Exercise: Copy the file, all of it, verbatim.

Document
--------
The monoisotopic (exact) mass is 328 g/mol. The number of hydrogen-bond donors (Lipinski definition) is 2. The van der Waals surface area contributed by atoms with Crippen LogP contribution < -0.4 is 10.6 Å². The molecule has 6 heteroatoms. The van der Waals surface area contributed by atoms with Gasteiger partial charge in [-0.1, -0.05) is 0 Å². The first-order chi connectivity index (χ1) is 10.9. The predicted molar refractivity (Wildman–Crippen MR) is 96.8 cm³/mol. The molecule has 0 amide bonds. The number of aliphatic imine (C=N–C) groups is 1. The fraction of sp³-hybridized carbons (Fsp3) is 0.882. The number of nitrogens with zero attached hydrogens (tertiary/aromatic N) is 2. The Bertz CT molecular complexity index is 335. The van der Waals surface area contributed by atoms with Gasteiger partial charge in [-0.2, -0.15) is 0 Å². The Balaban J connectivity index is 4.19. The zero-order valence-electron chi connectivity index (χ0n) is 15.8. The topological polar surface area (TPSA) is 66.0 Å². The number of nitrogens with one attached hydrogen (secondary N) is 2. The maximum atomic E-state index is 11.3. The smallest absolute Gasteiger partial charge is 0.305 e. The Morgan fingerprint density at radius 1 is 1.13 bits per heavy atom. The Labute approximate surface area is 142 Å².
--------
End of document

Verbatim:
The monoisotopic (exact) mass is 328 g/mol. The number of hydrogen-bond donors (Lipinski definition) is 2. The van der Waals surface area contributed by atoms with Crippen LogP contribution < -0.4 is 10.6 Å². The molecule has 6 heteroatoms. The van der Waals surface area contributed by atoms with Gasteiger partial charge in [-0.1, -0.05) is 0 Å². The first-order chi connectivity index (χ1) is 10.9. The predicted molar refractivity (Wildman–Crippen MR) is 96.8 cm³/mol. The molecule has 0 amide bonds. The number of aliphatic imine (C=N–C) groups is 1. The fraction of sp³-hybridized carbons (Fsp3) is 0.882. The number of nitrogens with zero attached hydrogens (tertiary/aromatic N) is 2. The Bertz CT molecular complexity index is 335. The van der Waals surface area contributed by atoms with Gasteiger partial charge in [-0.2, -0.15) is 0 Å². The Balaban J connectivity index is 4.19. The zero-order valence-electron chi connectivity index (χ0n) is 15.8. The topological polar surface area (TPSA) is 66.0 Å². The number of nitrogens with one attached hydrogen (secondary N) is 2. The maximum atomic E-state index is 11.3. The smallest absolute Gasteiger partial charge is 0.305 e. The Morgan fingerprint density at radius 1 is 1.13 bits per heavy atom. The Labute approximate surface area is 142 Å².